NIST funds test of a single, secure login to access government forms and secure consumer sites.
A Virginia Web services company has received a $1.2 million grant to test a single, secure login designed to let members of the military community access government benefits and obtain consumer discounts, such as vacation deals. The National Institute of Standards and Technology announced the award to Id.me Inc. this week, as part of a White House online privacy initiative.
The application would build on an existing password tool, called Troop ID, according to NIST. The current technology allows verified veterans, Pentagon personnel, and their relatives to sign onto commercial websites, such as the Regal Entertainment Group and Telluride Ski Resort webpages.
The new system would use Troop ID for accessing secure sites maintained by banks, health care organizations and government agencies -- such as, for example, college financial aid forms, NIST officials said.
Today, the tool works with an email and password combination that the user creates while registering. The vision for the future is a complex, or "multi-factor," credential combining perhaps biometrics and passcodes delivered by text message. Project developers said they have not yet decided what types of identification the credential will include.
"At a time when passwords are the soft underbelly of the Internet," with an estimated 76 percent of computer breaches caused by bad password hygiene, "the Troop ID pilot will help Americans, the military community and their families access more secure, privacy-enhancing multi-factor identity solutions that they can use in lieu of passwords in their everyday transactions online," Jeremy Grant, NIST senior executive advisor for identity management, said on Wednesday.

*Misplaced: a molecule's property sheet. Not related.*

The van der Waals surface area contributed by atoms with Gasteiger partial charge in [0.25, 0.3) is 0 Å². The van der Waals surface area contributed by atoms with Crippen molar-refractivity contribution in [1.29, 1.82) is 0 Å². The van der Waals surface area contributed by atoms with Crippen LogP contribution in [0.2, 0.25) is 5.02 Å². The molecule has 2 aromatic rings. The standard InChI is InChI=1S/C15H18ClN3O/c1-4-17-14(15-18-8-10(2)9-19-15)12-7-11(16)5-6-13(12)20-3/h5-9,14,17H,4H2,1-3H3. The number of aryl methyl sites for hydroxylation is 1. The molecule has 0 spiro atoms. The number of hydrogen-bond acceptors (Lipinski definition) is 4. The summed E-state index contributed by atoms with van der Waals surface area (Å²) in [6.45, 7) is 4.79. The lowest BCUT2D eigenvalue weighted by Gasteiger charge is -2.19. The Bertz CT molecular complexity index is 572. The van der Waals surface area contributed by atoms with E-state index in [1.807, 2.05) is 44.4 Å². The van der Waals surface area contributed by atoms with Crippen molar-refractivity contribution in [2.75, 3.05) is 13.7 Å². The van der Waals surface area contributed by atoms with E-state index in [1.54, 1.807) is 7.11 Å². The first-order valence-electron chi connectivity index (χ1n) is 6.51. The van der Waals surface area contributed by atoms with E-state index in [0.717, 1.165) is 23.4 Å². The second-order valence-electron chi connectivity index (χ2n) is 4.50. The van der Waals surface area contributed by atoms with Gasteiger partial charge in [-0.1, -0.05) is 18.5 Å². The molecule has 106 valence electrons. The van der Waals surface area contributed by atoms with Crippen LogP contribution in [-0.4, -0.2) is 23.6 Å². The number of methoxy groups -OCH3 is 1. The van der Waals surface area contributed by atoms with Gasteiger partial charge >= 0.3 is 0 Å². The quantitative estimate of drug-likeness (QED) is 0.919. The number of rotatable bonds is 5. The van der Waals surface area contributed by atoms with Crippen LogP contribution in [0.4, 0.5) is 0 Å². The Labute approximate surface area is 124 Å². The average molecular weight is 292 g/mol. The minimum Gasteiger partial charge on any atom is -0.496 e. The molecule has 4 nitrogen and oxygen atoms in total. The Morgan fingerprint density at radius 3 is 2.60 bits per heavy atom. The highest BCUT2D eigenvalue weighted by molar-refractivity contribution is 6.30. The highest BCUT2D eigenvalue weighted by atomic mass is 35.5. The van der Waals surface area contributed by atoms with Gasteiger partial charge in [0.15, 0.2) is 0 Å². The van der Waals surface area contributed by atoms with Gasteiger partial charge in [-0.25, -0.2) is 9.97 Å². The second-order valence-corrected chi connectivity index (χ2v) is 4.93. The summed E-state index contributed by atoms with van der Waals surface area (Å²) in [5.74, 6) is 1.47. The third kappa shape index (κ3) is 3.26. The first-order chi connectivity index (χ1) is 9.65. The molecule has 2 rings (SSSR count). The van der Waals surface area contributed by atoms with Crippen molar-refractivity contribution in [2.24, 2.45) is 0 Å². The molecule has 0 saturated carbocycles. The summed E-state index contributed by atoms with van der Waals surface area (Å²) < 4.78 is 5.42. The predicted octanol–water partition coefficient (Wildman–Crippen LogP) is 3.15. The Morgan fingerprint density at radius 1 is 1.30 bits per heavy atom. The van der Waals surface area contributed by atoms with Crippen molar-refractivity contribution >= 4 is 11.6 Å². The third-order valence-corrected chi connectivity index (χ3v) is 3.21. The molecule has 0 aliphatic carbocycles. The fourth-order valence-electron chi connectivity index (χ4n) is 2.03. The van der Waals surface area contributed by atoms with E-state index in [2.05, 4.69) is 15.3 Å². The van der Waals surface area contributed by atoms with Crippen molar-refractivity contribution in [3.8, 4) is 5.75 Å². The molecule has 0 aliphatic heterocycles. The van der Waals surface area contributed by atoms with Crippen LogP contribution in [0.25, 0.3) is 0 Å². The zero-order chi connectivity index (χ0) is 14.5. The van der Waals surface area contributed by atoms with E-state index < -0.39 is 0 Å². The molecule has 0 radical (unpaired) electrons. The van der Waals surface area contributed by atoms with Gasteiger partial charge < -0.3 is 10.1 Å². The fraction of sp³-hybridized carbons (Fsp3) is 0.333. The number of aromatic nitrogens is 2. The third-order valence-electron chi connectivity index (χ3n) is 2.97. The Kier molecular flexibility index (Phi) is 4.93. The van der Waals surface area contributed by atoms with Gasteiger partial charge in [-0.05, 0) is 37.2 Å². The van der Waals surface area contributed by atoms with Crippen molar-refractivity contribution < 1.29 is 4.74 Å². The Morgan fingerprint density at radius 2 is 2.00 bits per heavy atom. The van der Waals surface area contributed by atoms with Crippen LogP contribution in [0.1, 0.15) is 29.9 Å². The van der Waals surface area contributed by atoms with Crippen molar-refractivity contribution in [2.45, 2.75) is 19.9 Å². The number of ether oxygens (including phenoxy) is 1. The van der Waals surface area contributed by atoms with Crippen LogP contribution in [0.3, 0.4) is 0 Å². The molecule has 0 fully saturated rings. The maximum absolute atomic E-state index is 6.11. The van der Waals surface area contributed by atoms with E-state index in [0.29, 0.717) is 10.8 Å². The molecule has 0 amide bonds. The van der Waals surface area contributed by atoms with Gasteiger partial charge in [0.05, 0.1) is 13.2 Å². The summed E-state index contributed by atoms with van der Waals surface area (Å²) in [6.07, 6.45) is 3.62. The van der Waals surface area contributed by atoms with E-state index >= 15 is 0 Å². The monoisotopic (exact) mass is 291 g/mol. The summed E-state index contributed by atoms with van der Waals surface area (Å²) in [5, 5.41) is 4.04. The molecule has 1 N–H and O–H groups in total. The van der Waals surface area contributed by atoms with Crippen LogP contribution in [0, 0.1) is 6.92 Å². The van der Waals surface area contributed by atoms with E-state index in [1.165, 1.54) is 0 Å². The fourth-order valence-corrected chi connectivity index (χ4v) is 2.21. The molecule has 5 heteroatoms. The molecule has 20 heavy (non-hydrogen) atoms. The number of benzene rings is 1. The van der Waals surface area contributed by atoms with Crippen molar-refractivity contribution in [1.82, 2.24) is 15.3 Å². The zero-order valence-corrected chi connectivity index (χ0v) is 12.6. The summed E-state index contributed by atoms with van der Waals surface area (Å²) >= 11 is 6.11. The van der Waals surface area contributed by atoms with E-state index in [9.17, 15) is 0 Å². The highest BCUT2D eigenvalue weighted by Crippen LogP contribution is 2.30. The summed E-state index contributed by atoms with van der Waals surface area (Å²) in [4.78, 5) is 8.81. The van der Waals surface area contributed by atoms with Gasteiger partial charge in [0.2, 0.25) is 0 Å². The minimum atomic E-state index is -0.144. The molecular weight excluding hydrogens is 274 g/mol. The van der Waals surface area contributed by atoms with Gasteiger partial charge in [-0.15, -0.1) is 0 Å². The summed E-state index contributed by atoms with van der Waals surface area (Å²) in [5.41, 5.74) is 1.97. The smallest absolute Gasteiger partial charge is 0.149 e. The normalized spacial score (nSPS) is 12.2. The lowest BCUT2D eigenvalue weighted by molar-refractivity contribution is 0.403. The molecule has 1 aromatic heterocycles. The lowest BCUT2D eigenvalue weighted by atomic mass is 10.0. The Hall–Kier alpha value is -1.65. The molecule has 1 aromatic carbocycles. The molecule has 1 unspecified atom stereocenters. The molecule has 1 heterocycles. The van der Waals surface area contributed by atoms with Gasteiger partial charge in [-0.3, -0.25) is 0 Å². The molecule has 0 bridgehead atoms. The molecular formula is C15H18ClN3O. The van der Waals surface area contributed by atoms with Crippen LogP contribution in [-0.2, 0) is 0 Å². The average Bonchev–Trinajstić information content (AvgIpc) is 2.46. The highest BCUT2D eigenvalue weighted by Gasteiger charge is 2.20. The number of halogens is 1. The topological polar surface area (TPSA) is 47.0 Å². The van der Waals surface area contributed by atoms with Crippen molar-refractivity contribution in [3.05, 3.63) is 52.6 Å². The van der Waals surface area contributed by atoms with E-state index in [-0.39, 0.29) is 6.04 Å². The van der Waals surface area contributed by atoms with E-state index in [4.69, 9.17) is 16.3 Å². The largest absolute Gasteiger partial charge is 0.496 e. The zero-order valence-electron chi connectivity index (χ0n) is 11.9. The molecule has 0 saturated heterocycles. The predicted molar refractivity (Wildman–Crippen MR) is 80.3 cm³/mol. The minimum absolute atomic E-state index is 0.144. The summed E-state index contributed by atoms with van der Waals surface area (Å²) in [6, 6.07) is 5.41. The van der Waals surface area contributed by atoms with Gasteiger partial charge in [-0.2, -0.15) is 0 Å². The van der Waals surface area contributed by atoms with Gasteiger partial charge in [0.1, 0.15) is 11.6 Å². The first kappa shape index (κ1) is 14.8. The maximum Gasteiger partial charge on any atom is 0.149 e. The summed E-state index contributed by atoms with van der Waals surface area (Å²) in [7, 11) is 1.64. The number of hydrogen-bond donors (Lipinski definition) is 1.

In August, Canada-based SecureKey Technologies Inc. won a $15 million one-year contract to try out a network that would link consumer and agency logins. Troop ID is expected to connect to this system, called the Federal Cloud Credentialing Exchange, according to NIST.
The larger White House initiative, called the National Strategy for Trusted Identities in Cyberspace, is a plan for a worldwide online login network, akin to a credit card system, where computer users can access separate sites without resubmitting personal data.
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